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The bad relations between former strongman, military general, and head of state Ibrahim Babangida (IBB) and President Goodluck Jonathan are yet another sign of the breakdown of elite bargaining, which has been the traditional way elites have ruled Nigeria. If the chief of state is by definition the head of the largest patron-client network, IBB’s would be nearly as strong.
An alleged member of Boko Haram, Sheik Sani Haliru, has accused IBB of having “more than 600 men and women jihadists on his payroll.” Babangida immediately responded publicly that such accusations were not only false but were planted by the Jonathan administration.
IBB is not to be trifled with. He was involved in a string of coups during Nigeria’s generation of military rule, and was military chief of state for eight years. At the time, he pursued a policy of economic and political reform that looked toward the restoration of civilian rule. Though ultimately he failed, his government was seen as competent. The level of security for ordinary Nigerians was certainly higher than it is now. His critics – and they are legion – accuse him of fostering a political culture that led to much higher levels of corruption than in the past.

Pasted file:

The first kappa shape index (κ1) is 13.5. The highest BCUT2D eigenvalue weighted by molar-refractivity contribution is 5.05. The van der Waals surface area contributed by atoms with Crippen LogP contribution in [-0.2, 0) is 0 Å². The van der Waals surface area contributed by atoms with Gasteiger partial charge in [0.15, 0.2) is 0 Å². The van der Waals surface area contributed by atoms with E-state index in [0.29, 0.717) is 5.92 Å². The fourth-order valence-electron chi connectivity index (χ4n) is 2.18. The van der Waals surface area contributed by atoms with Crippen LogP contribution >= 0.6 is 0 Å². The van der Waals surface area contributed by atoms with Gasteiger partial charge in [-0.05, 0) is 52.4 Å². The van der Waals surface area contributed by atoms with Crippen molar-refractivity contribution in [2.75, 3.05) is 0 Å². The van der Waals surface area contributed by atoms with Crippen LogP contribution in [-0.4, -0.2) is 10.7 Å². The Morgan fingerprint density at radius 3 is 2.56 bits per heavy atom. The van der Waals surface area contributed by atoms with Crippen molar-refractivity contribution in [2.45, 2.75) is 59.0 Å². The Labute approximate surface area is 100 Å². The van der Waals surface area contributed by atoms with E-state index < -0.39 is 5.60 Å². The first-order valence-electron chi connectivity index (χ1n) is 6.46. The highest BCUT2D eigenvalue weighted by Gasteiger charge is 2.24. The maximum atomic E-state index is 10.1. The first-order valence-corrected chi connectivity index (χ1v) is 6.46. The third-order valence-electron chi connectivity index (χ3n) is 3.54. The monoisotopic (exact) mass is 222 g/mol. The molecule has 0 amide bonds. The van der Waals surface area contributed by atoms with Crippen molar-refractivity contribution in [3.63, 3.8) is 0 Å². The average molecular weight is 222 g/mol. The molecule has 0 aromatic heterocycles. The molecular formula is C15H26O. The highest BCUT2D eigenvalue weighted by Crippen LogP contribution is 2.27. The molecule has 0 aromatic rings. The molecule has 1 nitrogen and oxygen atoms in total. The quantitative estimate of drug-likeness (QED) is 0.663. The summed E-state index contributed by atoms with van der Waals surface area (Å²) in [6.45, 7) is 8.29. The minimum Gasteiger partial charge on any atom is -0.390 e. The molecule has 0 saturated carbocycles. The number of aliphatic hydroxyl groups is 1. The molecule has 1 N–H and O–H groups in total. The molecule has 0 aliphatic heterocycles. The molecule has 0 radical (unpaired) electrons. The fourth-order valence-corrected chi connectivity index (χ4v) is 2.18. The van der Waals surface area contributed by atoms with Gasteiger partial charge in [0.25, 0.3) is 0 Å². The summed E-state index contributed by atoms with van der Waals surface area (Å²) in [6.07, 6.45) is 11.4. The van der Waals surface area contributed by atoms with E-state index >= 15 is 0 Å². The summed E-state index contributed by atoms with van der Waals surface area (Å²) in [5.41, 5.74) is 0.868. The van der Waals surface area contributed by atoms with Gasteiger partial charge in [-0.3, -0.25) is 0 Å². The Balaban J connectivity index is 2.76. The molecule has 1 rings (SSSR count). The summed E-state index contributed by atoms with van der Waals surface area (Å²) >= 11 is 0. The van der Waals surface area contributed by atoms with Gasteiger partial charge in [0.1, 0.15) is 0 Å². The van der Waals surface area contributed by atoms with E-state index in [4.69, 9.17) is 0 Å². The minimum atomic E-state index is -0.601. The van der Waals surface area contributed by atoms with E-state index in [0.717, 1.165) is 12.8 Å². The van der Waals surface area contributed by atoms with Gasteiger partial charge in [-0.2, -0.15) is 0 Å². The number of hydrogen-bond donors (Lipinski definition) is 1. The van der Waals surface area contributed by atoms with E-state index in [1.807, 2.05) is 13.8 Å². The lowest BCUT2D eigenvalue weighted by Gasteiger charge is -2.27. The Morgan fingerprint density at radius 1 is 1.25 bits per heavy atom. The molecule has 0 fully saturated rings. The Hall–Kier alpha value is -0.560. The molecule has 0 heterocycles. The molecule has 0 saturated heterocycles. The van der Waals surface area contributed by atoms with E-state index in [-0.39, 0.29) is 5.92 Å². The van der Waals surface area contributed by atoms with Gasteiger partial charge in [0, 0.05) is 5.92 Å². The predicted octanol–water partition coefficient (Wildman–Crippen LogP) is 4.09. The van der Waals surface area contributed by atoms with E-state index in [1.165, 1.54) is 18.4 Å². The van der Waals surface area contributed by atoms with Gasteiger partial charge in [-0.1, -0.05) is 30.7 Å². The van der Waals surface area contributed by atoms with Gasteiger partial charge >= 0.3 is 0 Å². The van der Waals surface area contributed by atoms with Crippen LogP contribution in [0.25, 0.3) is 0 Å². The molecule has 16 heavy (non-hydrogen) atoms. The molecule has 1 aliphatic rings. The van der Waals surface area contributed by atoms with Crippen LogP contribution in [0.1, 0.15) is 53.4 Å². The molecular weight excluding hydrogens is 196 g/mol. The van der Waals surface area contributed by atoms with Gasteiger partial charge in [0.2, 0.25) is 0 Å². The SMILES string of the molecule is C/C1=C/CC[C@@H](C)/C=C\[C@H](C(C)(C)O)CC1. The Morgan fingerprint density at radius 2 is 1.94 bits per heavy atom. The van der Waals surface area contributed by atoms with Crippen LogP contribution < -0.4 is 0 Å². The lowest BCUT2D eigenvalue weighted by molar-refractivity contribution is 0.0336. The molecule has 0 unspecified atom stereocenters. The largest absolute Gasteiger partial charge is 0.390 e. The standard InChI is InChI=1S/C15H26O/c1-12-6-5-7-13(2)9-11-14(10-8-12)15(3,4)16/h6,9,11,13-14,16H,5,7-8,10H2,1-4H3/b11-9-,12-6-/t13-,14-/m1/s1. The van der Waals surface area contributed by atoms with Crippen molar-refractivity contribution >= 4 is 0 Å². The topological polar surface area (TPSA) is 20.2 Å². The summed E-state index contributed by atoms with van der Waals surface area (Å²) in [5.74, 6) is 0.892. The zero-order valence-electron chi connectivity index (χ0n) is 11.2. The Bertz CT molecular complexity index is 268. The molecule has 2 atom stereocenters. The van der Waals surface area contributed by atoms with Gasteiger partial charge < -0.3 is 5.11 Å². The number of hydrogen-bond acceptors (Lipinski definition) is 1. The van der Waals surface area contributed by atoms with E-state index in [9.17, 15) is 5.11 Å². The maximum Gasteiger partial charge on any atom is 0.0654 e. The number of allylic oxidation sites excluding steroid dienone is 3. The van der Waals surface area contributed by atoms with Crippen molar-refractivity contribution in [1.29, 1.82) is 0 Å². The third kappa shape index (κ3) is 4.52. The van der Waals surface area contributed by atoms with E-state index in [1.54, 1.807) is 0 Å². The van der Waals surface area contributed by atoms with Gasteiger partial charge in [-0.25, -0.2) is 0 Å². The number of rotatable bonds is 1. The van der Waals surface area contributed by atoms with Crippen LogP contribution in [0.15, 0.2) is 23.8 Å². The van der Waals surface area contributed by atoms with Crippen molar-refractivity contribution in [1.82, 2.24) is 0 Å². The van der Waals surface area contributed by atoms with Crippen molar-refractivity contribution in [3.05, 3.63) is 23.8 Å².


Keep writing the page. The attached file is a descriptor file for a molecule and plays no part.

IBB still has political ambitions, and sought the presidency as a northern candidate in 2010. He withdrew when victory was not certain. He is immensely rich, and has deep contacts with the military – if not necessarily with its politicized upper reaches. He shows himself to be a shrewd and skillful politician. He can be both charming and ruthless. But, he does not like to lose, and draws back from any situation where that might be a possibility. One might have thought that Jonathan would seek good relations with him, rather than tolerating scarcely credible charges that IBB is complicit in Islamic radical terrorism.